In a land of giant birds, carnivorous marsupials, and walking fish, the strangest animal you will encounter in Tasmania might be a Japanese macaque. An enclosure in the middle of Launceston’s City Park is home to a number of the small, social primates.
City Park dates back to the 1820s, when it was established by the Launceston Horticultural Society. Ownership was transferred to the Launceston City Council in 1863. The park was expanded to include several buildings, a conservatory, and botanical gardens.
The City Park snow monkeys carry on the long tradition of exotic creatures being showcased in Launceston. Throughout the late 19th and early 20th centuries, deer, brown bears, wallabies, even the mysterious thylacine called City Park home, but it was a troupe of Rhesus monkeys that proved to be its most popular residents. After the last of the park’s beloved Rhesus monkeys passed away in 1979, Launceston’s sister city, Ikeda, Japan, gifted the city with 10 macaques. In turn, Launceston gifted Ikeda with 10 wallabies.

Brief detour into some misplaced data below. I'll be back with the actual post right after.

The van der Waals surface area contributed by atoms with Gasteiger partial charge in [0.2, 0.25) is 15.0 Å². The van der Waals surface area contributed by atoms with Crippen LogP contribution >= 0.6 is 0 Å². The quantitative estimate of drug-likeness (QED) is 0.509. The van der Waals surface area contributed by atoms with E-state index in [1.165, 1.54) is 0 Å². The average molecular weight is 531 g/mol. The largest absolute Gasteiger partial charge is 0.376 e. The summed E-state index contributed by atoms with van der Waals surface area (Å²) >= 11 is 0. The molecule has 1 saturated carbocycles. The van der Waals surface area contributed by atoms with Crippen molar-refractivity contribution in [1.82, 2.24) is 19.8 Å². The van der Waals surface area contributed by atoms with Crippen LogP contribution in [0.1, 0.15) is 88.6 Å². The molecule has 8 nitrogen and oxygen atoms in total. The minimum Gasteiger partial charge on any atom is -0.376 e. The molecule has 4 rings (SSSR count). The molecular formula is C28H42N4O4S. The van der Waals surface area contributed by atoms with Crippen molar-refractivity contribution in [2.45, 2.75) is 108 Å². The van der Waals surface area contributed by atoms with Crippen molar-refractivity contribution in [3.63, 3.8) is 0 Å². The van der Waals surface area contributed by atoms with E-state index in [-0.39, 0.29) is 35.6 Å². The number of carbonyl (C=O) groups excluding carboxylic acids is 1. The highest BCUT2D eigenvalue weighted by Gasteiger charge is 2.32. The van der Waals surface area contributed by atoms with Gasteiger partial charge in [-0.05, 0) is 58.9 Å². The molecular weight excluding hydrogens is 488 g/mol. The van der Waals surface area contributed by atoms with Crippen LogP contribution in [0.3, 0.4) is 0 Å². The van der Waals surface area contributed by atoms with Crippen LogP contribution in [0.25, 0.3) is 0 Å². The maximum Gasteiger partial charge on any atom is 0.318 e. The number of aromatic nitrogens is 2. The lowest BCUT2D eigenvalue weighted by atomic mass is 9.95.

Known for their ability to adapt and acclimatize to new environments, the macaques were well-suited to Tasmania’s cold, wet climate and quickly became the city’s favorite attraction. The monkey enclosure was designed to reflect the natural habitats of Japanese macaques, with branches to swing from and a pool to swim in. Today, City Park is home to 20 macaques and counting.
Know Before You Go
The snow monkey enclosure is free to visit and is open from 8 a.m. to 4 p.m. (April - September) and 8 a.m. to 4:30 p.m. (October - March). It is located at the Cameron Street side of City Park, around the corner from the City Park Radio building.